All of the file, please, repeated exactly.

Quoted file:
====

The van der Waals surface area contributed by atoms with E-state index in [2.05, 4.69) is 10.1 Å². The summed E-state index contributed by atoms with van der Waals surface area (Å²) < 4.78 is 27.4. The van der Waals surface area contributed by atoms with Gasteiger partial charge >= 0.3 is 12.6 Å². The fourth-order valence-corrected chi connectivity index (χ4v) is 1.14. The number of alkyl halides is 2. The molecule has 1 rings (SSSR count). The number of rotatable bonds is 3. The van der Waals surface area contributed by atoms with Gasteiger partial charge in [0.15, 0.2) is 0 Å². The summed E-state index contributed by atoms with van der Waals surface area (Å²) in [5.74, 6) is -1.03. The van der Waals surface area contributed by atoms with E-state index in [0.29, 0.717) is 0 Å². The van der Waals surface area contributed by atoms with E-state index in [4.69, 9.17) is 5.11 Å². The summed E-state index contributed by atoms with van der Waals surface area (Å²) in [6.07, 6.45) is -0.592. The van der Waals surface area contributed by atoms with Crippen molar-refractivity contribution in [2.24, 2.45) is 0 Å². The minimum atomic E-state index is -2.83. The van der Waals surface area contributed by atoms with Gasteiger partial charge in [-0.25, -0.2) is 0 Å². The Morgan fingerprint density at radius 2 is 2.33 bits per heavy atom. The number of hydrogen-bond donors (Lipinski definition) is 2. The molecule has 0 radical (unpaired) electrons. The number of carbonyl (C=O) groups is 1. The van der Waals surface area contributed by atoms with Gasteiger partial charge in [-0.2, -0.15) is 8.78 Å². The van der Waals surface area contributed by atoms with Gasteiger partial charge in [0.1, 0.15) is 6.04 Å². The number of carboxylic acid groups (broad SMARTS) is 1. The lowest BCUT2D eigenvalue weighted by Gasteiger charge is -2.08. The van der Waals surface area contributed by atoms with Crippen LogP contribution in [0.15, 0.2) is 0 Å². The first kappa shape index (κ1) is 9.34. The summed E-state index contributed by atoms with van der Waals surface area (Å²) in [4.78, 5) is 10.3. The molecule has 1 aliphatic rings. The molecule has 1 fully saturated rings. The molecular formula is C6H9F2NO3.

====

The van der Waals surface area contributed by atoms with E-state index in [2.05, 4.69) is 10.1 Å². The summed E-state index contributed by atoms with van der Waals surface area (Å²) < 4.78 is 27.4. The van der Waals surface area contributed by atoms with Gasteiger partial charge >= 0.3 is 12.6 Å². The fourth-order valence-corrected chi connectivity index (χ4v) is 1.14. The number of alkyl halides is 2. The molecule has 1 rings (SSSR count). The number of rotatable bonds is 3. The van der Waals surface area contributed by atoms with Gasteiger partial charge in [0.15, 0.2) is 0 Å². The summed E-state index contributed by atoms with van der Waals surface area (Å²) in [5.74, 6) is -1.03. The van der Waals surface area contributed by atoms with E-state index in [0.29, 0.717) is 0 Å². The van der Waals surface area contributed by atoms with E-state index in [4.69, 9.17) is 5.11 Å². The summed E-state index contributed by atoms with van der Waals surface area (Å²) in [6.07, 6.45) is -0.592. The van der Waals surface area contributed by atoms with Crippen molar-refractivity contribution in [2.24, 2.45) is 0 Å². The minimum atomic E-state index is -2.83. The van der Waals surface area contributed by atoms with Gasteiger partial charge in [-0.25, -0.2) is 0 Å². The Morgan fingerprint density at radius 2 is 2.33 bits per heavy atom. The number of hydrogen-bond donors (Lipinski definition) is 2. The molecule has 0 radical (unpaired) electrons. The number of carbonyl (C=O) groups is 1. The van der Waals surface area contributed by atoms with Gasteiger partial charge in [-0.2, -0.15) is 8.78 Å². The van der Waals surface area contributed by atoms with Gasteiger partial charge in [0.1, 0.15) is 6.04 Å². The number of carboxylic acid groups (broad SMARTS) is 1. The lowest BCUT2D eigenvalue weighted by Gasteiger charge is -2.08. The van der Waals surface area contributed by atoms with Crippen LogP contribution in [0.15, 0.2) is 0 Å². The first kappa shape index (κ1) is 9.34. The summed E-state index contributed by atoms with van der Waals surface area (Å²) in [4.78, 5) is 10.3. The molecule has 1 aliphatic rings. The molecule has 1 fully saturated rings. The molecular formula is C6H9F2NO3.